dancing, and slaughtering of animals. Among the Arabs there is an invocation of the dead, and sacrifices at the tombs of the chiefs once a year. The Eskimos hold religious feasts about the winter solstice and at New-year's. A yearly celebration of a tradition of a deluge is observed by the Mandan Indians. Among the ancient Phœnicians mourning rites were repeated annually.
We come now to consider how the more or less artificial subdivisions of time came to be used for periodical celebrations, and ultimately became fixed holidays. There appear historically arbitrary days, such as the three post-natal feast-days given by the Gond mother. On the fifth day after the birth of her child her female friends are feasted, male friends on the twelfth, and both together again on the thirteenth. Such an arrangement of dates is probably determined by the physical state of the mother and some conditioning social customs. It is by division of the lunar month, however, that the development continues among the more civilized peoples. A triple division in Tibet gave their original fast-days the 9th, 19th, and 29th; the Mongols, having fixed temples far removed, held three successive days, the 14th, 15th, and 16th; those of the Kalmucks are the 8th, 15th, and 30th. But, when the old Hindus, Arabs, and Syrians sacrificed at new and full moons, the beginning was made toward the Jewish Sabbath and our Sunday. The fourfold division of the lunar month by full and quarter moon religious or sacrificial feast-days gave the week and the magic number seven. With the Babylonians, the 7th, 12th, 21st, and 28th days of the month were called days of "sulum," or rest; certain works being forbidden on these days. This expression was transmitted from the older Accadians. Each of these days was consecrated to a different god, one of whom was the moon. Whether the Congo negroes got their frequent Sunday by a sevenfold division of the month we can not say positively, but it is certainly very significant that every fourth day is with them a general day of rest from work in the fields.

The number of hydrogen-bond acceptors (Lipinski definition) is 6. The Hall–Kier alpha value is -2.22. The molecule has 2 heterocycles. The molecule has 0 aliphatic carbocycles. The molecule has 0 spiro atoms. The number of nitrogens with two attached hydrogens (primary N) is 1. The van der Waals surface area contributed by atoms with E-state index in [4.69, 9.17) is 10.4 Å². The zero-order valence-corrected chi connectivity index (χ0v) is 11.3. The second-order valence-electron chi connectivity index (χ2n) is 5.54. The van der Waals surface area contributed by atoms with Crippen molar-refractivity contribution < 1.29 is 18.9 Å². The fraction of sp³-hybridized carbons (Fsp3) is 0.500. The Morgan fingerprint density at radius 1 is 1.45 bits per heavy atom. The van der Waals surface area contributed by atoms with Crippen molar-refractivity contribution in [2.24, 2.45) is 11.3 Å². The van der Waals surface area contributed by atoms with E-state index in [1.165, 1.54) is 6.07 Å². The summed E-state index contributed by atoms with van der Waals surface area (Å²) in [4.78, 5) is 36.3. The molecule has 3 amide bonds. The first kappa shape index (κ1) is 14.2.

This process of subdivision is especially interesting to trace in Semitic and Jewish history, for it shows the perfectly natural rather than the supernatural origin of our "day of rest." The month is the old sacred division of time common to all the Semites. The Mohammedan and Jewish calendars are still lunar. The Semitic word "ahalla," meaning "to greet the new moon," was used of any festal joy, and became the type of religious festivity in general. "In the old Semitic scriptures the new moon and the Sabbath are almost invariably mentioned together." There were the same occasional feasts which we have found in the life of other barbarous peoples, much the same equinoctial, solstitial, and yearly festivals, so that the permanent subdivisions of the lunar